After two decades of delay and political debate, the Environmental Protection Agency has now moved decisively to deal with windblown pollution that originates mainly in the Midwest and drifts eastward to poison the air over New York and other Northeastern states. Last Thursday Carol Browner, the E.P.A. Administrator, ordered 22 states to sharply reduce emissions of smog-producing nitrogen oxides. Her ruling represents a triumph of science and common sense over a sustained lobbying campaign by the Midwestern governors and the coal-fired electric utilities that will bear most of the cost of the new program.
The new regulations call for a 28 percent reduction in emissions over the entire 22-state area in the next nine years. New York and New Jersey must undertake modest reductions of 6 and 9 percent respectively, but more than half the reductions will be extracted from just six states -- Ohio, Indiana, Illinois, Michigan, Pennsylvania and West Virginia -- each of which will be required to cut emissions by nearly a third or more.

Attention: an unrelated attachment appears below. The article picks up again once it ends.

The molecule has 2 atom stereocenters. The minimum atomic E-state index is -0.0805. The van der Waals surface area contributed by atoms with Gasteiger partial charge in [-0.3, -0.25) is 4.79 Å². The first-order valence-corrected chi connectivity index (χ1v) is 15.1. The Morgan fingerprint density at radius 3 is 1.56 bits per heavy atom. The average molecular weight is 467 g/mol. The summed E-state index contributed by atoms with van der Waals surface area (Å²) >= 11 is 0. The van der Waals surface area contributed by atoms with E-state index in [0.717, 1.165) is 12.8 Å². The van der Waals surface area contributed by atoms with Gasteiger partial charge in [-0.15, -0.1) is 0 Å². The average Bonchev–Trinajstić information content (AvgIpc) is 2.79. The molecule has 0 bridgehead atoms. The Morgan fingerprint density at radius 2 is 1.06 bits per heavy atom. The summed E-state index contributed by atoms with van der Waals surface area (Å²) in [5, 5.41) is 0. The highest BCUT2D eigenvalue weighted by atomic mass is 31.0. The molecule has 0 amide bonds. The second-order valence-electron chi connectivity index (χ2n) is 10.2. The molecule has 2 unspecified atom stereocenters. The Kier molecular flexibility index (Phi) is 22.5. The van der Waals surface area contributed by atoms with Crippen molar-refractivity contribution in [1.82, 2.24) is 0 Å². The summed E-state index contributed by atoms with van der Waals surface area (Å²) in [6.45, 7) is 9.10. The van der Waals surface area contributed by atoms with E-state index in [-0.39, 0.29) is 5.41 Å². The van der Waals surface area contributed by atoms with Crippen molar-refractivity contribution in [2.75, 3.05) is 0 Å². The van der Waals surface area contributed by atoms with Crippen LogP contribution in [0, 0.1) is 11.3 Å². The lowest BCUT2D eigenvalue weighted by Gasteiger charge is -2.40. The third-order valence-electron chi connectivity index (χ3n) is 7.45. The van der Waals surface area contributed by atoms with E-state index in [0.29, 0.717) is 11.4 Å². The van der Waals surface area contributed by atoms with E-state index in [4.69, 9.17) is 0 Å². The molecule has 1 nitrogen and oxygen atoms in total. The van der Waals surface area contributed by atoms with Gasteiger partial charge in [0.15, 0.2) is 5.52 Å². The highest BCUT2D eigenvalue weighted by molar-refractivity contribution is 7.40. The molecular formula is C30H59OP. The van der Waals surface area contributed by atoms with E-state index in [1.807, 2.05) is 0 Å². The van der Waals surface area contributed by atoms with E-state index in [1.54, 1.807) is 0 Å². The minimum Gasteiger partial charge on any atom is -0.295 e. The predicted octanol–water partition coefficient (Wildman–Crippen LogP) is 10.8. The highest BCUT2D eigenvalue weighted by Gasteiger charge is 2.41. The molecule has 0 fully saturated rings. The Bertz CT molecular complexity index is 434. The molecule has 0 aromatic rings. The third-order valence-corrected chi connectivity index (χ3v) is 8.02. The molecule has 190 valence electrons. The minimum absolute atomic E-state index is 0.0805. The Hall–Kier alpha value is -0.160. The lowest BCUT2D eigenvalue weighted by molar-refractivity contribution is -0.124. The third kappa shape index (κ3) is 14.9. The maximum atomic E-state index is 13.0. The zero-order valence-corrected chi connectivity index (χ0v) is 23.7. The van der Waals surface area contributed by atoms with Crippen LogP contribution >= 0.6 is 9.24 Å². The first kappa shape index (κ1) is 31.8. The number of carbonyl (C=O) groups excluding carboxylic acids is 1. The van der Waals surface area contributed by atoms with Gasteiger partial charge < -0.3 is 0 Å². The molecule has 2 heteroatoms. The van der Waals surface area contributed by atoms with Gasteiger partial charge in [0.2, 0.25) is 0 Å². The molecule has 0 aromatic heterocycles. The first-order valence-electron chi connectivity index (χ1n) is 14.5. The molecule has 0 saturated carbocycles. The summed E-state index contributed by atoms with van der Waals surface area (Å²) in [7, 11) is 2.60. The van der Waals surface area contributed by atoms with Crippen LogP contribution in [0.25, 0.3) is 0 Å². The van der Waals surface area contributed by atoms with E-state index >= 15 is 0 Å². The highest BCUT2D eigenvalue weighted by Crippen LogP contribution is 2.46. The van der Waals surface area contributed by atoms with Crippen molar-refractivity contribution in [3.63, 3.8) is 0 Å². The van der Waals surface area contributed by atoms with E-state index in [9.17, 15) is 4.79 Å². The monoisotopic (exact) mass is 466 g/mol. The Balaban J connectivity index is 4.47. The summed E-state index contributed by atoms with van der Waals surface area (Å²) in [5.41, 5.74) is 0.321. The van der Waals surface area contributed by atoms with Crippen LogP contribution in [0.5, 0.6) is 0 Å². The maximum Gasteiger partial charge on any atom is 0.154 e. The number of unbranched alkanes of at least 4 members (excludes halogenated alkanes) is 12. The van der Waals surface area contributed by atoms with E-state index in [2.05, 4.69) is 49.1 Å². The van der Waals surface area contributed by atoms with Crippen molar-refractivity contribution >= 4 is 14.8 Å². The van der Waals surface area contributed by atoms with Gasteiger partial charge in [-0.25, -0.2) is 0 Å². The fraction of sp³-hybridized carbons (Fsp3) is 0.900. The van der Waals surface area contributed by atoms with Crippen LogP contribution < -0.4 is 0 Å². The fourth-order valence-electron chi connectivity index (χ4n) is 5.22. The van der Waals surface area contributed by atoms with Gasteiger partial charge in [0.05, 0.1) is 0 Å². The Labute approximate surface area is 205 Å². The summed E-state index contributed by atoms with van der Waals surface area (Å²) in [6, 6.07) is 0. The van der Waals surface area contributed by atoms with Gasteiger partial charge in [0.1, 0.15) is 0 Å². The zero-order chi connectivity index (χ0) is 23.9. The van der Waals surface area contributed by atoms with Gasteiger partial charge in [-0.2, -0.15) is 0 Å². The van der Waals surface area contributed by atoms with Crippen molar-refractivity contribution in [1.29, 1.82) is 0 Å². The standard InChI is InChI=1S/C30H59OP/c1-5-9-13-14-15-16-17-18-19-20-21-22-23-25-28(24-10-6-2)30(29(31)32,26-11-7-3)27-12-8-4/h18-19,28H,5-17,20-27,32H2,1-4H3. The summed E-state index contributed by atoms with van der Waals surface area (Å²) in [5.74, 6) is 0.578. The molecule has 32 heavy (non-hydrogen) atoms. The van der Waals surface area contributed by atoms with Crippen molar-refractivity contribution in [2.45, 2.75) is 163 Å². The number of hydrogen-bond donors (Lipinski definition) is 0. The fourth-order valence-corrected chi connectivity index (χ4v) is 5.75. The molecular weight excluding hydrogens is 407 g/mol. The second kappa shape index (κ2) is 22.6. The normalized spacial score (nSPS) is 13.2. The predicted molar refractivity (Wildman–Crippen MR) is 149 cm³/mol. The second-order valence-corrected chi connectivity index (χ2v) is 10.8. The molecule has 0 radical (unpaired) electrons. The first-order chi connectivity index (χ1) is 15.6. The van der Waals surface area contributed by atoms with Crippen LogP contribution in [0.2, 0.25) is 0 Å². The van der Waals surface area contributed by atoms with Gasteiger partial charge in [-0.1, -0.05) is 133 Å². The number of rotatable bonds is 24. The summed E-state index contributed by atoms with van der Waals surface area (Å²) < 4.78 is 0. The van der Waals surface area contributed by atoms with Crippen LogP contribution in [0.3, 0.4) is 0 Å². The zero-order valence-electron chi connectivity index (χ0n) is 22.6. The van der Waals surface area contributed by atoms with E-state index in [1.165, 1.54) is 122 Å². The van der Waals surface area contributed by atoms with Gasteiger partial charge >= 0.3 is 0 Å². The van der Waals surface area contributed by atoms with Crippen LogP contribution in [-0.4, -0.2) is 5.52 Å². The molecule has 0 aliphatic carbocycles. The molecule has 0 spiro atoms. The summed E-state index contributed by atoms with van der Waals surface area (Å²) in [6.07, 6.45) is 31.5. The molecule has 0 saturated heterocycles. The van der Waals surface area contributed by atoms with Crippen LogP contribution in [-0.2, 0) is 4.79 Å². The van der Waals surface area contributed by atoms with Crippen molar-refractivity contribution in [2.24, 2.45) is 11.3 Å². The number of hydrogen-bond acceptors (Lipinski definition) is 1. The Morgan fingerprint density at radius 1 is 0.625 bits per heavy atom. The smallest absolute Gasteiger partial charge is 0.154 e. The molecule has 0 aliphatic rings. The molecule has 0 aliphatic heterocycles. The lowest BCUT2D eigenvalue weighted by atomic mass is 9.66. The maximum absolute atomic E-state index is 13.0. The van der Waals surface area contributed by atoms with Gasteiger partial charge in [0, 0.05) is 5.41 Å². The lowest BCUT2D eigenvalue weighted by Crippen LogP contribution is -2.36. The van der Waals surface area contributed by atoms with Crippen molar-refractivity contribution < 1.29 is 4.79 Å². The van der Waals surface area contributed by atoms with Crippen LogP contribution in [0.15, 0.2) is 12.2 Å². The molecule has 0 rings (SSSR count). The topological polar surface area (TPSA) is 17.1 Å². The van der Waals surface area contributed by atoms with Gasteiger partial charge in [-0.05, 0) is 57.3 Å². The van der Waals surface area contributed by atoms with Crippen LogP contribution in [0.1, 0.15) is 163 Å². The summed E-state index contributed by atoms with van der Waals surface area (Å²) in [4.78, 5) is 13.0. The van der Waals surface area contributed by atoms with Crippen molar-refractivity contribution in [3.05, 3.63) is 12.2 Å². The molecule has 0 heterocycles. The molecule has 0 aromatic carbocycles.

Although the states are given considerable flexibility in meeting their individual targets, the main burden will fall on the big Midwestern utility companies, which produce more than half the nitrogen oxides that travel downwind to neighboring states and will now be forced to upgrade existing pollution controls or invest in newer clean-air technologies. Despite industry complaints that the rules are unjust and unaffordable, Ms. Browner estimates that the cost will average about $1.7 billion annually over the next 15 years, which, she says, would raise the average household's electric utility bill by about $1 a month.
This is a clear victory for public health. Smog not only clouds the air but aggravates a range of respiratory diseases. One of the collateral benefits of the new rule will be to bring many areas of the country into compliance with strict new health standards for smog announced last year. About 31 million people live in areas where the rule will clean up the air enough to meet the new standards.
A bill offered in Congress earlier this year by New York's two Senators, Daniel Patrick Moynihan and Alfonse D'Amato, also seeks cuts in nitrogen oxide emissions as well as a 50 percent cut in emissions of sulfur dioxide, the main cause of acid rain. Ms. Browner's action may make the nitrogen oxide section of the bill less urgent, but the two Senators should keep pressing forward with their efforts to cut sulfur dioxide, which continues to poison lakes and streams in the Adirondacks and other Northeastern forests. They can expect another tough political battle, since the same utilities that produce nitrogen oxides also produce the chemicals that form acid rain. But Ms. Browner's strong stand should give them heart.
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